Trapped in the merely grim, Sontag argues that photography's answer is to abandon visceral horror in favour the abstract, and for that she turns to conceptual photographer Jeff Wall’s Dead Troops Talk as a new lexicon. It is, of course, an impossible photo, at least by the usual means. It is fantastical. Fake Russians soldiers are suffering fake wounds. Ghosts sort their own guts and marvel at bits of brain, while the living look on disinterested. And for what? It's an ironic grey nihilistic piece – and that's the point. Like chucking the chaff, Jeff Wall blatantly jettisoned all pretence of reality, leaving behind a grim captivating absurdity: war. And like all good abstract art, it makes a point effectively and distinctly. But as a French general once said in very different circumstances, “C'est magnifique, mais ce n'est pas la guerre.

Wars are not about wax figures, ketchup for blood, or Vancouver actors. They actually happen, however absurd that may appear from a Vancouver art school. Wars involve real people with real emotions that run the gambit from hatred to love to self-sacrifice. We can philosophise about war, and Wall does it well, but I don't feel that in and of itself will prove much. Far from it: just how many human actions actually make abstract sense?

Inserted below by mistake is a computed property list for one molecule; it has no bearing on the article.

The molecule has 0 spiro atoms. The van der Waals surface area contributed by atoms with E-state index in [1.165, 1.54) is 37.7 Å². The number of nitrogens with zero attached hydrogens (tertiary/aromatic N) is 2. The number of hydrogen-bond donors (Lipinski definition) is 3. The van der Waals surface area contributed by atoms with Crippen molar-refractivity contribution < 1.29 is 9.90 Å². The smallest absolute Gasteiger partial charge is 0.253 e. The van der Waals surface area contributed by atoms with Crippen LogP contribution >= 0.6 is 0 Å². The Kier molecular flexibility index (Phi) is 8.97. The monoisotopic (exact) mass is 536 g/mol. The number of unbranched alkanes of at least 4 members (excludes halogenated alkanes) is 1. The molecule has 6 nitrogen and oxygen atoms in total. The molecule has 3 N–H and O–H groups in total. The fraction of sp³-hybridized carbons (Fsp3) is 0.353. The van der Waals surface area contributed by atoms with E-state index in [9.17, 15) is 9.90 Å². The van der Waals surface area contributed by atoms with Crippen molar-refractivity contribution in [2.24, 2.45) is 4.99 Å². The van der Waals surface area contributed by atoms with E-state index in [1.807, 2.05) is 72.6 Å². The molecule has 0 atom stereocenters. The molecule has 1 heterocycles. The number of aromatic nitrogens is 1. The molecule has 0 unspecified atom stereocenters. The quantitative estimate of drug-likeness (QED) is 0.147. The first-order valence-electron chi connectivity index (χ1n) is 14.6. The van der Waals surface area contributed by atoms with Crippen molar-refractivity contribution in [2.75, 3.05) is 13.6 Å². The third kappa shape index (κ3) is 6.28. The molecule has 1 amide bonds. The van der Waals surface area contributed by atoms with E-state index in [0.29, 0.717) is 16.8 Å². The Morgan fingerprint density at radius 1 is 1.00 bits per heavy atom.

By delving into the abstract, we are not clarifying and broadening the issue. Instead, I think we are pretending it is a lot simpler than it is so we can discuss it in polite company. But war isn't for polite company, and the specific hatreds we are trying to jettison to speak in the abstract are the very ones that matter most.

It's questionable that the historical combatants used as a template in Wall's image felt disinterested. In fact, they were probably hugely motivated. Sontag sees this as contextual limitation that will inevitably appropriate the meaning of a photograph from any conflict: since a photo-documentary image is necessarily of one side or the other, it will never escape the concrete limitations of politics and history imposed upon it. But deep seated rage, anger and bias are not peripheral to war; they are its life blood. If we do not capture this, we’re not talking about war at all. We can no more understand modern war in the abstract than we can understand being in love without caring.